'No ifs, no buts': Gillian Keegan says parents must be told what is taught in sex education

The changes have perplexed teachers but the education secretary has insisted it's what parents want, ITV News Correspondent Harry Horton

Schools in England should inform parents what pupils are learning in sex education, the Education Secretary has stressed.

Gillian Keegan has written to schools to make it clear they should provide parents with access to sex and relationships curriculum materials.

She said she wants to “debunk the copyright myth that parents cannot see what their children are being taught”.

Ms Keegan has also written an open letter to parents, telling them they have the right to know what their children are seeing and being taught in the classroom.

Schools are still awaiting updated RSHE guidance, which the government has said will go out “for full public consultation later this year”.

Separately, schools are also still awaiting guidance on transgender pupils, for which no publication date has been given.

Treasury minister Victoria Atkins was unable to tell ITV News when the guidance would be published, saying the government wanted to take its time to get it right.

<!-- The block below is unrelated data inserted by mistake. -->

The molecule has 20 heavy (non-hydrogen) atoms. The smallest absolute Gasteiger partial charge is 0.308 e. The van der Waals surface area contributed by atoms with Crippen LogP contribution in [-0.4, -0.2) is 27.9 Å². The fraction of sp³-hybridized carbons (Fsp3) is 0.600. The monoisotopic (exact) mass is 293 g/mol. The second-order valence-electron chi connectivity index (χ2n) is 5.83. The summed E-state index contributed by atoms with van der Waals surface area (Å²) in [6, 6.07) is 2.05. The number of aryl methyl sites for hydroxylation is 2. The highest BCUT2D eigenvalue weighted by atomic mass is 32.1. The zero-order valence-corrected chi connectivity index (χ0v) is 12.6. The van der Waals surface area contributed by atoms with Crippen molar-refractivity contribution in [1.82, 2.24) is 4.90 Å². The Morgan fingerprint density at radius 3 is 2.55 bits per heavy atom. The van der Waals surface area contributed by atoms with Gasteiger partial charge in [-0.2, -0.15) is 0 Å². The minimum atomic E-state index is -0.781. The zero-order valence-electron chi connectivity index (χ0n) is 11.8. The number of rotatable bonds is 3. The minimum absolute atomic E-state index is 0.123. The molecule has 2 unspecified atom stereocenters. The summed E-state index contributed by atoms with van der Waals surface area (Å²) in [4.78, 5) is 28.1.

She said: This is an incredibly difficult and complex topic, we want to be both caring and careful in the way that we handle this."

"We're taking our time to get this guidance right," she added, "just bear with us, appreciate everybody is keen to have the guidance but it really is important we get it right."

A review into Relationships, Sex, Health and Education (RSHE) was announced in March following concerns that children are being exposed to “inappropriate” content.

The Department for Education (DfE) is currently leading the review, which is also being informed by an independent panel to provide external expertise.

The review is considering how to ensure RSHE teaching is age-appropriate, and will decide what safeguards to put in place to stop pupils being taught "contested and potentially damaging concepts".

Ms Keegan has clarified companies providing teaching resources cannot use copyright law to forbid schools from sharing materials.

She said: “No ifs, no buts and no more excuses. This government is acting to guarantee parents’ fundamental right to know what their children are being taught in sex and relationship education.

“Parents must be empowered to ask and schools should have the confidence to share.”

Geoff Barton, general secretary of the Association of School and College Leaders (ASCL), said the clarification on copyright law is helpful, but raised concerns the guidance could pose a huge additional workload when schools are already "significantly overburdened".

He added: “If the Government had spoken to the sector in advance of this statement we might have been able to resolve the practical difficulties it raises.”

Want a quick and expert briefing on the biggest news stories? Listen to our latest podcasts to find out What You Need To Know...